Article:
Weight loss can be as simple as shedding pounds. Optimal weight loss is another story.
An excess of body fat is unhealthy. So too, is a deficit of lean muscle.
Have you ever heard the term “skinny fat”?
It refers to a body type which looks slender and attractive when clothed, but, well, not so great naked – because lurking beneath is a weak, flabby body, devoid of muscle tone and strength. This can be an unfortunate result of attempting to burn fat with no regard for the retention of muscle.
The primary requirement for simple weight loss is a caloric deficit.
In plain English, this means consuming fewer calories than what the body requires for all the physical tasks it performs over the course of the day.
When a caloric deficit is achieved, the body must, and will, find an alternate source of fuel.
Under ideal circumstances, this would be stored fat. However, if given poor nourishment or the wrong signals, the body may just as easily burn the precious hard earned lean muscle mass which anyone would, of course, prefer to retain.
So, what’s the best way to burn fat without losing muscle?
Start with protein. Protein is what muscles are made of. In its absence, muscle cannot grow or be sustained. Even without a proper strength training regime, increasing one’s consumption of dietary protein primes the body to burn fat and spare muscle. The bodybuilding world’s standard – 1 gram of protein per pound of body weight – is plenty. For some people, particularly those who are not highly active, a lower intake may be perfectly adequate.
Stay strong… Increasing strength and maintaining current strength levels is not the same thing. The former requires progressively overloading muscles; the latter simply requires not reducing one’s current training intensity.
By falling into the trap of lifting progressively heavier weights, performing more repetitions with lighter weights while under a caloric deficit in order to “tone” and lose weight, the body is signaled to not maintain muscle mass. If calories are lacking and there is a sudden reduction in (but not elimination of) weight-bearing activity, built-up muscle may be consumed as fuel.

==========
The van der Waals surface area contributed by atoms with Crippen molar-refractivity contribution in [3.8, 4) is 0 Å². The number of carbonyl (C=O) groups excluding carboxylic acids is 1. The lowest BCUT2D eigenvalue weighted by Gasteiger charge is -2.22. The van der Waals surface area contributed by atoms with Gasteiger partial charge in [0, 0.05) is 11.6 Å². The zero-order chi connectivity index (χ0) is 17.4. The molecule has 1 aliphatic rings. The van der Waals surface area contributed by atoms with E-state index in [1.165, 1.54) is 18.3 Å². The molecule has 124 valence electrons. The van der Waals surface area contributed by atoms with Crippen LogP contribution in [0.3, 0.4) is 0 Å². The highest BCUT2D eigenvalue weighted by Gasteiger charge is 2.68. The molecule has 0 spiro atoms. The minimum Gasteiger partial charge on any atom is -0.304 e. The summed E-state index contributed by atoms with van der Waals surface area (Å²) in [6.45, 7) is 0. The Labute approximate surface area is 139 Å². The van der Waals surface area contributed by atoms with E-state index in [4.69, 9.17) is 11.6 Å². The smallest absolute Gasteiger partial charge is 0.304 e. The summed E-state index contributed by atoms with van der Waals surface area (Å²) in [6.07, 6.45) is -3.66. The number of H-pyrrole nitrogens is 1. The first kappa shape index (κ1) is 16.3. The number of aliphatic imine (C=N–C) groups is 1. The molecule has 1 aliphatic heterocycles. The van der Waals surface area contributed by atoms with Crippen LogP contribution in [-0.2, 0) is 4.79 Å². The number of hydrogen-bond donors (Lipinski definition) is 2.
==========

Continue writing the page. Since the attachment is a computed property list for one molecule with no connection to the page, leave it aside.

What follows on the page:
The biggest mistake I see people make when trying to maintain lean body mass and drop body fat is reducing the weight and increasing reps. You MUST continue to lift heavy weight in order to retain muscle and burn calories.
…But don’t overdo it. Fewer calories mean less energy. Unfortunately, this condition is unsuitable for intense training and the requisite recovery and rebuilding. Attempting to push harder when the body’s preferred source of fuel is diminished will result in a drop in strength.
Muscles make a person strong. Less strength means less muscle mass. A maintenance routine is all that is needed to burn fat without losing muscle. Fewer repetitions and/or fewer workouts per week will help preserve lean mass.
Eat the right foods, in the right amounts and at the right times. Any workout, whether to get big or to get lean – needs fuel and nourishment – the former for energy; the latter to rebuild.
Start by consuming equal amounts of protein and carbs – about 0.25 grams per pound of your target body weight – in the form of real, solid food, an hour and a half to an hour before exercising.
Short on time?
Consume the same macronutrient ratios and amounts, but from a shake or something else that’s quick and easy to digest, half an hour or less before hitting the gym.
Afterword, consume plenty more protein and carbs. Simple, isn’t it? Following exercise, the body is as ready as it will ever be to accept nutrients – the same nutrients that feed the muscles before working out will nourish and help them recover after.
Please note that too great a caloric deficit can negatively impact progress. Consume more calories on strength training days and fewer calories on rest days. Something to remember is that protein consumption should be sustained every day of the week; carbs and fat can be eaten more or less of according to training frequency.
Give the dieting a rest once in awhile.
No matter the potential benefits to one’s physique, the body’s preferred state is not one of a caloric deficit. Taking a short break – one to two weeks – from sub-maintenance caloric intake not only provides mental and emotional reprieve from hunger, but helps gear the body back up for optimal performance and recovery.
Just hit the weights, not the pavement.
The bodybuilding community often snubs its nose at cardio – running in particular – and for people attempting to improve their body composition , not only achieve simple weight loss – cardio, especially too much of it, can have a detrimental effect, overloading muscle fibers and the nervous system, and reducing the ability to recover from heavy training. Cardio may shed weight and tone muscles to an extent, but relative to strength training and the resultant benefits that muscle mass confers, its cons typically outweigh its pros.
Pre and Post Workout Nutrition
Make sure your pre and post workout nutrition and supplementation is nailed. Consume 20 – 40g of protein 1 – 2 hours before training and after training.